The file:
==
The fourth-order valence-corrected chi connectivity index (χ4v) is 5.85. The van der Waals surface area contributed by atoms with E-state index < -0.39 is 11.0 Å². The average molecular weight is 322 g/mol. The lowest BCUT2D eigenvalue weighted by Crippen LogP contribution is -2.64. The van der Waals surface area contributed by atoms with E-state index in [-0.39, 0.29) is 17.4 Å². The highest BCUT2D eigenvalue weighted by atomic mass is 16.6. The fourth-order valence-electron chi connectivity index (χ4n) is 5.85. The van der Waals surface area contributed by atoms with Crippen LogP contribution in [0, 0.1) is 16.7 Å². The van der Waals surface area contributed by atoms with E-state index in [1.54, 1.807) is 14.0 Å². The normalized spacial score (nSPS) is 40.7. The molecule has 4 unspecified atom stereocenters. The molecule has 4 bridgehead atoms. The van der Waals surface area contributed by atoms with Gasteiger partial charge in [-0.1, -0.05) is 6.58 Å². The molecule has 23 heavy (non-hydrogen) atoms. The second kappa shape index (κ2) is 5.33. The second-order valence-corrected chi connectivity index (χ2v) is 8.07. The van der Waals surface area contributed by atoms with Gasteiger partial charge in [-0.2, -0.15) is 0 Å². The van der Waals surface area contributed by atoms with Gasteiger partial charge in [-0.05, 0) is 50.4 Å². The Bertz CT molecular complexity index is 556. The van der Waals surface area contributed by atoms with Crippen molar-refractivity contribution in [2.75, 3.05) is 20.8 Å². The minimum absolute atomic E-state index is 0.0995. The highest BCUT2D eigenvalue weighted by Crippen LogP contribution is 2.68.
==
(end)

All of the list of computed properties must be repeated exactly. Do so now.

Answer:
The fourth-order valence-corrected chi connectivity index (χ4v) is 5.85. The van der Waals surface area contributed by atoms with E-state index < -0.39 is 11.0 Å². The average molecular weight is 322 g/mol. The lowest BCUT2D eigenvalue weighted by Crippen LogP contribution is -2.64. The van der Waals surface area contributed by atoms with E-state index in [-0.39, 0.29) is 17.4 Å². The highest BCUT2D eigenvalue weighted by atomic mass is 16.6. The fourth-order valence-electron chi connectivity index (χ4n) is 5.85. The van der Waals surface area contributed by atoms with Crippen LogP contribution in [0, 0.1) is 16.7 Å². The van der Waals surface area contributed by atoms with E-state index in [1.54, 1.807) is 14.0 Å². The normalized spacial score (nSPS) is 40.7. The molecule has 4 unspecified atom stereocenters. The molecule has 4 bridgehead atoms. The van der Waals surface area contributed by atoms with Gasteiger partial charge in [-0.1, -0.05) is 6.58 Å². The molecule has 23 heavy (non-hydrogen) atoms. The second kappa shape index (κ2) is 5.33. The second-order valence-corrected chi connectivity index (χ2v) is 8.07. The van der Waals surface area contributed by atoms with Gasteiger partial charge in [-0.2, -0.15) is 0 Å². The van der Waals surface area contributed by atoms with Gasteiger partial charge in [-0.05, 0) is 50.4 Å². The Bertz CT molecular complexity index is 556. The van der Waals surface area contributed by atoms with Crippen molar-refractivity contribution in [2.75, 3.05) is 20.8 Å². The minimum absolute atomic E-state index is 0.0995. The highest BCUT2D eigenvalue weighted by Crippen LogP contribution is 2.68.